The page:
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Topic 3: Building Success in Writing: Story Construction

In this week of our journey, we will continue to develop each student's emerging writing skills. It is important to look at background experiences that support writing. Last week we considered the connection between art and writing. The ability to retell stories can also have a tremendous impact on a student's written communication. As Hedberg and Westby state, "Narratives serve as a bridge to literacy. Narratives are the first extended type of discourse students engage in..." (1993, p.9).

Narratives

Narratives such as story retelling pose significant problems for the augmentative communicator and are further complicated when he or she is asked to produce the narrative in written form. Narrative or story telling is rarely addressed in therapy or educational objectives of augmentative communicators; however, it is often a major part of early childhood curricula. Likewise, written communication is a major part of school age curricula. Hedberg and Westby describe several different types of narratives that play a role in many classroom activities, based on the work of Heath (1986b) and Hicks (1991). These narrative types (e.g., scripts, recounts, fictional stories) are discussed extensively in Hedberg and Westby (1993). In Emergent Literacy Success (pp. 145-147), we offer strategies for socially scaffolding each type of narrative for the augmentative communicator.

Story Retelling

Story retelling offers a powerful opportunity for building towards emergent writing skills. For students who use augmentative communication, retelling a story can be accomplished through a variety of options, such as:

The key to story retelling is that the student does not simply press a switch or a message cell to read an entire page, but actually combines words, symbols, or short phrases to retell the story in his or her own words.

Getting Started Writing

Writing clearly involves more than simply retelling a story written by someone else. Initially, children need to understand that they can take risks, problem solve, and create written documents. Story construction activities are not only ideal for increasing risk-taking and problem solving, but they provide children with opportunities to learn concepts such as beginning/end and sequencing. In addition, they allow children the opportunity to manipulate and play with newly-learned vocabulary. Two approaches are described below.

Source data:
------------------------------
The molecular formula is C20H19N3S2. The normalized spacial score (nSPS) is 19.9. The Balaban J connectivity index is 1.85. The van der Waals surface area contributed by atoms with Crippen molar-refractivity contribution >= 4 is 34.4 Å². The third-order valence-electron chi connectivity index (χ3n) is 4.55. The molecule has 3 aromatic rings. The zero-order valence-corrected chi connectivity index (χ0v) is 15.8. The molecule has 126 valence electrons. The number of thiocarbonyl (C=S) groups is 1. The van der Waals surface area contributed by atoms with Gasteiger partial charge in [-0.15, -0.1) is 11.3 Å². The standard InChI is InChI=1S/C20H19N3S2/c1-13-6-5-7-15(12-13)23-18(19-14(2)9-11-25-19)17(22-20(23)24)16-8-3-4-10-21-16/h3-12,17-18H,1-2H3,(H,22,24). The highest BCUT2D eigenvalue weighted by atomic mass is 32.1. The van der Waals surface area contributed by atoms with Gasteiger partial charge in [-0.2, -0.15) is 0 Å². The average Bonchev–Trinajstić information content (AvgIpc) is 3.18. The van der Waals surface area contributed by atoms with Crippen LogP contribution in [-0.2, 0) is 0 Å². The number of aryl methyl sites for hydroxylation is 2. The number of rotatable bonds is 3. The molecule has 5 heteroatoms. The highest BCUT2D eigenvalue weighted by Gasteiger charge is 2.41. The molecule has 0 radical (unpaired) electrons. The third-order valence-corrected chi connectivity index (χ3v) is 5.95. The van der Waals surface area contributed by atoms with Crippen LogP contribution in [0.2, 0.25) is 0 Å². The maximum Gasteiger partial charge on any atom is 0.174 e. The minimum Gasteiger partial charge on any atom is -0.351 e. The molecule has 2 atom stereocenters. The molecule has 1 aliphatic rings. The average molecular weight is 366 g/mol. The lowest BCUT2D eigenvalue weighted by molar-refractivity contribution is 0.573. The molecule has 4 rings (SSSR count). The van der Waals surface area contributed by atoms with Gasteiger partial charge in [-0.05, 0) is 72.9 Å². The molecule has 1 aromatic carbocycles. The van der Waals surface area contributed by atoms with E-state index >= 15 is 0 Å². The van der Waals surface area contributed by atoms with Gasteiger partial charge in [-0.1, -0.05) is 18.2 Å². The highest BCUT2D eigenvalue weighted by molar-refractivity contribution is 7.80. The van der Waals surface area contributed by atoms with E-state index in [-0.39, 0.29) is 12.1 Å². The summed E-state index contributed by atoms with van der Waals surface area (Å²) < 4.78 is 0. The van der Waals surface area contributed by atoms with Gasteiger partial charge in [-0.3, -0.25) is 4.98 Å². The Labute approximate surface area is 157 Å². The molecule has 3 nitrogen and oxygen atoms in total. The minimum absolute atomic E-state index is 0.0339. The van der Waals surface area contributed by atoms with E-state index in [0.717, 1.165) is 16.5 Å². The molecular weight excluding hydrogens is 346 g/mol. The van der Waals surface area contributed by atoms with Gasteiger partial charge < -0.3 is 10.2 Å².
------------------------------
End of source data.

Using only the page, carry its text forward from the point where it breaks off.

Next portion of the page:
Slot Fillers and Story Starters

Slot-filler and story starter activities can be used with students as a structure to help create new stories or creatively retell an existing story. Sentence starters such as, "I like. . .", "Put in. . .", or "Going on a___ hunt. . ." can be used. Initially, refrains should be taken from familiar stories, using the strategy of "old forms, new functions." Samples are, "Not I, said _____" (from The Little Red Hen), or "Is he inside the _____?" (from Where's Spot? by Eric Hill). This type of activity gives children a jump-start with open opportunities for their own creative input. When children are learning how to participate in slot-filler activities, limiting the choices to three or four items can encourage participation and increase success.

All-In-One Story Construction

For this approach, one student has all of the sentence parts from a familiar story, plus additional characters, actions, and locations. Components can be added or deleted to yield an original story. Using device features such as <speak> and <clear> can further enhance stories, and offer a meaningful format for practicing those skills.

So, how do I actually begin to use these emergent writing activities?

The following case example offers a few ideas for how to support students in producing narratives, story retelling, and story construction. These resources may also be of help:


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This material was developed by the National Center to Improve Practice (NCIP), located at Education Development Center, Inc. in Newton, Massachusetts.  NCIP was funded by the U.S. Department of Education, Office of Special Education Programs from October 1, 1992 - September 30, 1998, Grant #H180N20013.  Permission is granted to copy and disseminate this information.  If you do so, please cite NCIP.   Contents do not necessarily reflect the views or policies of the Department of Education, nor does mention of trade names, commercial products, or organizations imply endorsement by NCIP, EDC, or the U.S. Government.  This site was last updated in September 1998.

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